Through it, we have delivered more than 690 million doses of vaccines and 4 million treatments to families nationwide.
To date, we have distributed more than 270 million free N95 masks to local pharmacies and community health centers and helped get free COVID tests to 70 million households.
No matter what the future holds, H-CORE must be ready, and Americans deserve to know that we have the infrastructure in place to get critical services and supplies where they are needed.
Another key goal of the President’s plan moving forward is to address the long-term impacts of COVID, including Long COVID and mental health.
As the President said last night, his plan directs the federal government to accelerate its efforts to detect, prevent, and treat Long COVID, building on our ongoing work, already, at NIH.
We’ll further expand our research and ramp up our data-sharing across the federal government, in collaboration with academic, industry, and state and local partners.
And, if we get the funding from Congress, we will launch new Centers of Excellence in communities across the country to provide high-quality care to individuals experiencing Long COVID and better understand the symptoms they’re facing.
This is all part of our commitment to be there for Americans who have long-term physical and mental health needs caused by COVID. They know that numbers and statistics alone don’t capture the true toll of COVID-19. It’s lost job and piling bills. It’s the empty chair at the dinner table or the open seat in the bleachers, the quiet homes, and the crowded hospitals.
That’s why this administration will coordinate a whole-of-government effort to support children and families who have experienced the loss of a loved one due to COVID.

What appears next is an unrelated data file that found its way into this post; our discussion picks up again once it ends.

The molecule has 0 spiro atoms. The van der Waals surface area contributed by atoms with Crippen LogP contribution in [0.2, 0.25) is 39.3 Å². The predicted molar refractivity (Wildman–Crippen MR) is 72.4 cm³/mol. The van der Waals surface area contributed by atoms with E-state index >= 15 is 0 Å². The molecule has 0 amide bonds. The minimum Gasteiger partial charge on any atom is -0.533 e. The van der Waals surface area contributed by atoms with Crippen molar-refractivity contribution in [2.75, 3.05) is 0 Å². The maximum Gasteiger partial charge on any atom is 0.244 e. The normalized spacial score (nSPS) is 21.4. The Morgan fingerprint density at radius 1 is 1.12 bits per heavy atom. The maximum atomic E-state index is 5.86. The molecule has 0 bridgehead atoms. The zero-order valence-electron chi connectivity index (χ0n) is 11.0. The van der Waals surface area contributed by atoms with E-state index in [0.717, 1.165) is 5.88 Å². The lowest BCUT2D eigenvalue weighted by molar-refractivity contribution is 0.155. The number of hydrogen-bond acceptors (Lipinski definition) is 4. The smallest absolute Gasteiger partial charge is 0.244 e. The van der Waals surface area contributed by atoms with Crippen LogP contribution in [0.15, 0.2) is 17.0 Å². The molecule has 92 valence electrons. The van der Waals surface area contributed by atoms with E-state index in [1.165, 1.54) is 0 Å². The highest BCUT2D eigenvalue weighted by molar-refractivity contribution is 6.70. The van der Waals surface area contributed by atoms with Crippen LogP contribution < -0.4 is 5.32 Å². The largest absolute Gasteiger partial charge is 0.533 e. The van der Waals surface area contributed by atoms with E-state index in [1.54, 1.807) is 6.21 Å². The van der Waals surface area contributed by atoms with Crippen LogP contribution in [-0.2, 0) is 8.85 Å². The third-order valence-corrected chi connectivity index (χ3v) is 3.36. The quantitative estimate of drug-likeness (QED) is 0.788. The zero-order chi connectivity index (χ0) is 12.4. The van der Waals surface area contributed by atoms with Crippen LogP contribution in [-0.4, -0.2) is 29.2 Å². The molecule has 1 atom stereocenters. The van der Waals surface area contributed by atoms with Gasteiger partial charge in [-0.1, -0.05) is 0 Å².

This includes leveraging every program at our disposal to address fundamental needs, like financial resources to cover funeral costs to trauma- and grief-informed services.
We will also launch new support for people dealing with mental health-related challenges, including an expanded program to prevent job burnout and support the mental wellbeing of our nation’s healthcare workforce. We want every frontline, essential healthcare worker to know: We’re with you, and we’ve got your back.
This week, we’ll launch a nationwide tour to strengthen mental and behavioral health services. We want to engage communities to hear how we can best support Americans who’ve been hit hard. I head to New Hampshire this Friday to kick things off.
Whether we are working to strengthen mental health, behavioral health; whether we’re authorizing therapeutics or distributing vaccines — at HHS, we bring our unique capabilities and expertise to the mission.
As it has from the beginning, fairness for everyone — equity — will remain at the center of our work.
We’ve already seen the power of this intentional approach.
We have closed disparities in vaccination rates for Black, Latino, and Asian American adults. This historic progress didn’t happen overnight or by accident. It’s the product of dedicated focus and hard work.
We’ve surged resources, including tests and treatment, to our hardest-hit and highest-risk communities. And we’ve safely reopened schools, helping our most vulnerable students have more equitable access to learning and easing the burden on working parents across rural and urban areas.
Tackling barriers to vaccinations, boosters, testing, and treatments remains a priority for us. This includes making sure people can access these tools for free, wherever you are, and even if you don’t have health insurance.